How to use the RPMB partition of the eMMC




I’m working with a yocto / OE image for the DB410c. The board came with Windows IoT programmed on it.

While searching for a suitable location to store commissioning data I stumbled over that eMMC RPMB partition. Trying out mmc-utils to access that partition, did not led to success. E.g. reading the counter using mmc rpmb read-counter /dev/mmcblk0rpmb returns RPMB operation failed, retcode 0xffff.

Do you have any hints on the RPMB? Is it usable on DB410c at all?



The rpmb partition is used in the early boot phases. It contains the boot image for the resource and power management processor. If you overwrite the rpmb your system won’t boot. Fortunately the partition is protected and that is why you were unable to access it.



Hi Lawrence!
Thank you for your quick response! I got a little bit confused of all these partitions on eMMC.

There is one partition called rpm (defined in that gpt_both0.bin) which gets programmed with the rpm.mbn image. But as of my understanding, that partition is distinct from the eMMC RPMB (Replay Protected Memory Block) partition. Are they not distinct?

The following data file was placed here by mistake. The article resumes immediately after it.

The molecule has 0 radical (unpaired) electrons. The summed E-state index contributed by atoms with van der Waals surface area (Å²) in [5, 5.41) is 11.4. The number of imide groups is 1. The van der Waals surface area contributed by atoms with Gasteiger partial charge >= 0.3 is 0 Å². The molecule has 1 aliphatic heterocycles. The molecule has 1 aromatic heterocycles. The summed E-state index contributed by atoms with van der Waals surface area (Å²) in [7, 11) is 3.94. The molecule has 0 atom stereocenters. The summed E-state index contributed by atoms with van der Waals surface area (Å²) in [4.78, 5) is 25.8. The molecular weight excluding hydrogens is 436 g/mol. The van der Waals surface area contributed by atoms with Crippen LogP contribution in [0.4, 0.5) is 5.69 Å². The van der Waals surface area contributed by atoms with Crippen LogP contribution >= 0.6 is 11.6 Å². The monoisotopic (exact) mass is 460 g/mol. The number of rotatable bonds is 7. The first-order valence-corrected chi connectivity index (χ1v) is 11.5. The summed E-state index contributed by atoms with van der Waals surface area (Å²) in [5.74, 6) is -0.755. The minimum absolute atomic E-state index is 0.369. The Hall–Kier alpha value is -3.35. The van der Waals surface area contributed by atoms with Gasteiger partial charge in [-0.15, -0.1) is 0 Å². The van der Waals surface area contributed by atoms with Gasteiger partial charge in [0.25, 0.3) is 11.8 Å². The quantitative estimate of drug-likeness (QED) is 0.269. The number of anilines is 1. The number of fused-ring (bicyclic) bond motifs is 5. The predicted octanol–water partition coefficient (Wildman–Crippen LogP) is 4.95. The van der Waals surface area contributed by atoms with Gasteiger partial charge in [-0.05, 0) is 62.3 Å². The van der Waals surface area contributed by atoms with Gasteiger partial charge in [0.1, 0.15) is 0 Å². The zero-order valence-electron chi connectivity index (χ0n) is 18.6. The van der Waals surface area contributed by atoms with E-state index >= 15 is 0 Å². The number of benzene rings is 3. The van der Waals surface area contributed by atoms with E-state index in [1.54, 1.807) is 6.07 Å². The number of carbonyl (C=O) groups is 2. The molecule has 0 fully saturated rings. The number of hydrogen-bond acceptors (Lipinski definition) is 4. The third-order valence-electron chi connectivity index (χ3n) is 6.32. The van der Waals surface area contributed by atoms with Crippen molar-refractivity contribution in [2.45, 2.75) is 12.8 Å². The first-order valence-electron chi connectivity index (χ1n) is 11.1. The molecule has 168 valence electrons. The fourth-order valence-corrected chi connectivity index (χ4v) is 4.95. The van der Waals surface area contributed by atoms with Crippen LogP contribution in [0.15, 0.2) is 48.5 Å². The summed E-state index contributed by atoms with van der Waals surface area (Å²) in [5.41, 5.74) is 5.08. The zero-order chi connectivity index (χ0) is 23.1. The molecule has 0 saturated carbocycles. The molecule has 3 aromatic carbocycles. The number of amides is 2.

If the RPMB cannot be used, is there any other on-chip storage that can be used for write-once commissioning-data (such as a serialnumber)?



I do not have a DB410c nor do I have any experience in this area but the following gives an overview of the kernel support for RPMB:


Rpmb was added to some Linux kernel in 2017, and works through the trust zone image. I am pretty sure that the trustzone image in the tz partition (tz.mbn) is older than rpmb.

As to a secure place to hold things, I have been asking Linaro for a place to store the MAC address for years. I’ll admit that I am not keeping up with the changes, so maybe it is now available.



I did a little more research and it appears Tomas Winkler has given up after version 7.
So I guess you just have to apply the patches yourself.


IIRC those discussion were somewhat circular since IMHO such standardisation needed to come from the board vendor. Needs to be be same partition, at the same disk block address and not overwritten during provisioning. If the same approach is not taken for all DB410C operating systems (Debian, RPB/OE, Android, Win10 IoT) then installing different OS would clobber all the unique ids anyway making it rather pointless.

However the OP could perhaps adopt this approach by creating a custom partition table and fishing out MAC addresses from this partition in fastboot (replacing the current eMMC ID code).